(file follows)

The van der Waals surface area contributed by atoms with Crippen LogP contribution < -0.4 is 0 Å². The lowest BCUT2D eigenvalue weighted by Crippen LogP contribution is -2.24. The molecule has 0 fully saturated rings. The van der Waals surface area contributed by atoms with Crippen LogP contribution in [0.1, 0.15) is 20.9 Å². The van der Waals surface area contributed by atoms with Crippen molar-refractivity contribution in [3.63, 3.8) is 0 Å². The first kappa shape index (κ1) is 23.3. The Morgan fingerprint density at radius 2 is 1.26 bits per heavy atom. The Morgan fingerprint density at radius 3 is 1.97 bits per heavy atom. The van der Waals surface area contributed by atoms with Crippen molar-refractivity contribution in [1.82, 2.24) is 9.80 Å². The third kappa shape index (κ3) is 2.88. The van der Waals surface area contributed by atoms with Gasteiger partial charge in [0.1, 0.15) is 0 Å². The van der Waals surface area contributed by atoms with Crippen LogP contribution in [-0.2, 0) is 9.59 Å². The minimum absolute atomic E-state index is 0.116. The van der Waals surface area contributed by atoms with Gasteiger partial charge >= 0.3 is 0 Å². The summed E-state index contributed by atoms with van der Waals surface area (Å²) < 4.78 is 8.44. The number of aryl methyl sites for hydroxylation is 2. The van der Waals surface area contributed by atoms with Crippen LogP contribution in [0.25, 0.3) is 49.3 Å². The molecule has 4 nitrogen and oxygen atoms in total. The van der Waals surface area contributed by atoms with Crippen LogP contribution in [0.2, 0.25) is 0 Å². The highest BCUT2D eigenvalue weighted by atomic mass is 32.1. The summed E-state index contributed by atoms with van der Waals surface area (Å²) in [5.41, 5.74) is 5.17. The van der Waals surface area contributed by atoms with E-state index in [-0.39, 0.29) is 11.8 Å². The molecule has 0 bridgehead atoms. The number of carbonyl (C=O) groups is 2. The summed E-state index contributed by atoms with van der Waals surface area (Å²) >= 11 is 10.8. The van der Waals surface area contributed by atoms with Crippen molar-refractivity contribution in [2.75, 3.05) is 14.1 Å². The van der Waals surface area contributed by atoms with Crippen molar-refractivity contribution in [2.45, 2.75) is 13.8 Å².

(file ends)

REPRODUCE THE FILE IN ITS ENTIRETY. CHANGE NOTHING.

The van der Waals surface area contributed by atoms with Crippen LogP contribution < -0.4 is 0 Å². The lowest BCUT2D eigenvalue weighted by Crippen LogP contribution is -2.24. The molecule has 0 fully saturated rings. The van der Waals surface area contributed by atoms with Crippen LogP contribution in [0.1, 0.15) is 20.9 Å². The van der Waals surface area contributed by atoms with Crippen molar-refractivity contribution in [3.63, 3.8) is 0 Å². The first kappa shape index (κ1) is 23.3. The Morgan fingerprint density at radius 2 is 1.26 bits per heavy atom. The Morgan fingerprint density at radius 3 is 1.97 bits per heavy atom. The van der Waals surface area contributed by atoms with Crippen molar-refractivity contribution in [1.82, 2.24) is 9.80 Å². The third kappa shape index (κ3) is 2.88. The van der Waals surface area contributed by atoms with Gasteiger partial charge in [0.1, 0.15) is 0 Å². The van der Waals surface area contributed by atoms with Crippen LogP contribution in [-0.2, 0) is 9.59 Å². The minimum absolute atomic E-state index is 0.116. The van der Waals surface area contributed by atoms with Gasteiger partial charge >= 0.3 is 0 Å². The summed E-state index contributed by atoms with van der Waals surface area (Å²) < 4.78 is 8.44. The number of aryl methyl sites for hydroxylation is 2. The van der Waals surface area contributed by atoms with Crippen LogP contribution in [0.25, 0.3) is 49.3 Å². The molecule has 4 nitrogen and oxygen atoms in total. The van der Waals surface area contributed by atoms with Crippen LogP contribution in [0.2, 0.25) is 0 Å². The highest BCUT2D eigenvalue weighted by atomic mass is 32.1. The summed E-state index contributed by atoms with van der Waals surface area (Å²) in [5.41, 5.74) is 5.17. The van der Waals surface area contributed by atoms with E-state index in [-0.39, 0.29) is 11.8 Å². The molecule has 0 bridgehead atoms. The number of carbonyl (C=O) groups is 2. The summed E-state index contributed by atoms with van der Waals surface area (Å²) >= 11 is 10.8. The van der Waals surface area contributed by atoms with Crippen molar-refractivity contribution in [2.75, 3.05) is 14.1 Å². The van der Waals surface area contributed by atoms with Crippen molar-refractivity contribution in [2.45, 2.75) is 13.8 Å².